In Chu’s experience, motivations are also critically important. “We tend to see lots of people who fall in love with the social impact and hide the weaknesses in the business model and the weaknesses in execution,” he said.

Our team set out to further explore this question by looking at the 50+ social enterprise companies in our network. We analyzed more than 100 different characteristics, none of which accounted for the discrepancies we saw in growth. So we conducted in-depth interviews with close to 20 entrepreneurs who lead these companies. We asked the entrepreneurs to rank how frequently they favored one type of goal over the other when making inevitable tradeoffs.

For example, Roberta has to decide whether to discount services to hospitals too poor to buy them at a profitable price. Should she influence the quality of care of more patients? Or keep margins healthy? And what about Adam? Should he plow cash into increasing the pay of the disadvantaged people he employs, or build his working capital?

What We Learned

Our research showed that the entrepreneurs’ approach to tradeoffs plays a critical role in their ability to scale. Those who prioritized financial goals over social goals were much more likely to experience high rates of growth and have greater social impact. Though the sample was relatively small, the trend was quite strong. The more likely entrepreneurs were to favor financial goals, the faster their companies grew.

Here is what one entrepreneur said about this balance: “The first thing I have to do is make sure that I stay in business because social businesses are more challenging than other types of companies. For long-term sustainability, you need to value business first and make sure that all of your actions have business case to support them.”

Unfortunately, this is not always easy. Entrepreneurs with dual missions regularly face tradeoffs. We’ve found with the social entrepreneurs in our network that one of the best ways to avoid sacrificing financial sustainability for social impact is to reduce the total number of tradeoffs that entrepreneurs must make. The design of a company’s business model is among the most important factors that influence its ability to scale.

“Social entrepreneurs need to understand if their social mission is complementary to their financial goals or if there are going to be lots of friction points due to conflict between them,” said Cathy Clark from the Center for the Advancement of Social Entrepreneurship at Duke University. “The ventures that grow fastest are likely to be the ones that have the most frictionless business models. Just because you have a misalignment, it doesn’t mean you won’t scale. It just means you have to be even smarter. You have to manage around more of these sorts of issues.”

Below is a matrix that shows how we believe an entrepreneur’s approach to tradeoffs and business model design affect a social enterprise’s ability to scale. Entrepreneurs can use this tool to evaluate their current position, and can use this information to adjust their business model or approach to tradeoffs. The hope is that by shifting their strategy, it will be easier for their enterprise to increase its social and financial impacts.

Anecdotally, we have seen that entrepreneurs and businesses tend to gravitate to the top right and bottom left sections of this chart. Entrepreneurs who deal with tradeoffs by prioritizing social goals over financial ones tend to design business models that require more tradeoffs to be made. Entrepreneurs who fall in the upper right hand corner tend to report that they did not obsess over the conflicts between the social and financial objectives of their companies. Instead, they focused their attention on growth, believing that any step they took to help their companies scale allowed them to accomplish more.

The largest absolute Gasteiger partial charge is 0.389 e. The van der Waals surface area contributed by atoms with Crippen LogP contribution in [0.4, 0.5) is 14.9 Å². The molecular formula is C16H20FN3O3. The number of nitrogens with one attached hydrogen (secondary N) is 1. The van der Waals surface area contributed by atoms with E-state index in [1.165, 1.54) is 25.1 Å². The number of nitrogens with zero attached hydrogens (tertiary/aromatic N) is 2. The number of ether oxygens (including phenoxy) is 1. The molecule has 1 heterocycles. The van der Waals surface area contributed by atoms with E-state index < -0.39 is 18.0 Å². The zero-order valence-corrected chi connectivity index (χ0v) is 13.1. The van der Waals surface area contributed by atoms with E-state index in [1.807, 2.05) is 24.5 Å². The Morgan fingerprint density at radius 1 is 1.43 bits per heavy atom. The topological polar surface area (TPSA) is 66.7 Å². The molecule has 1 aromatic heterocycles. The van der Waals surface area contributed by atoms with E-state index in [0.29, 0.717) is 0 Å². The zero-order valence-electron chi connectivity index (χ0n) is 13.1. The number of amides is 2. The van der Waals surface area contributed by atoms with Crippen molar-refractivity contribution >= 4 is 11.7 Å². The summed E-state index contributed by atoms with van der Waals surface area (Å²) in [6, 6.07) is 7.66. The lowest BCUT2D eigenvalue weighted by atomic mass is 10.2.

So What Does This Mean?

Of course, there are limits to this research. For example, the entrepreneurs included were drawn from a single organization with a distinct selection process. And their enterprises ranged from those in which the consumer and beneficiary were one and the same, like Roberta’s, to ones in which one set of customers created benefits for another, as in Adam’s case. However, these findings can inform any entrepreneur leading a social enterprise or investors funding it.

Entrepreneurs leading social enterprises should consider the following:

– Design business models that align financial and social goals as closely as possible to minimize tradeoffs and reduce friction.

– When tradeoffs must be made, prioritize financial goals over social ones to maximize the long-term sustainability of the business.

The organizations that support them also need to:

– Work to identify founders who can develop business models that prioritize financial sustainability and ability to scale. In our experience, entrepreneurs with strong business backgrounds who develop passion for social issues tend to do this very effectively.

– Encourage entrepreneurs at social enterprises to prioritize long-term sustainability when dealing with trade-offs.

Additional background on Endeavor’s methodology

In order to understand the factors that lead to success and failure for social enterprises, Endeavor’s Insight team analyzed more than 100 different characteristics of the social enterprises within Endeavor’s network. Over the last 15 years, Endeavor has supported more than 750 high-impact entrepreneurs leading fast-growing companies in almost every industry. Though Endeavor does not specifically target social enterprises, more than 50 of the entrepreneurs supported by Endeavor lead social enterprises.

These companies have experienced a wide variety of growth rates during the last three years. Approximately one-fifth of these firms have grown their revenues at 40% or more on average each year. Unfortunately, the majority of these firms have experienced negative, low or moderate growth revenue rates, which makes it quite difficult to achieve their financial and social goals.

After using existing data to analyze characteristics that influence the likelihood an enterprise will scale for each of these firms, the Insight team conducted one-hour, in-depth interviews with close to 20 entrepreneurs who lead these companies. These analyses and interviews informed the results published in the article.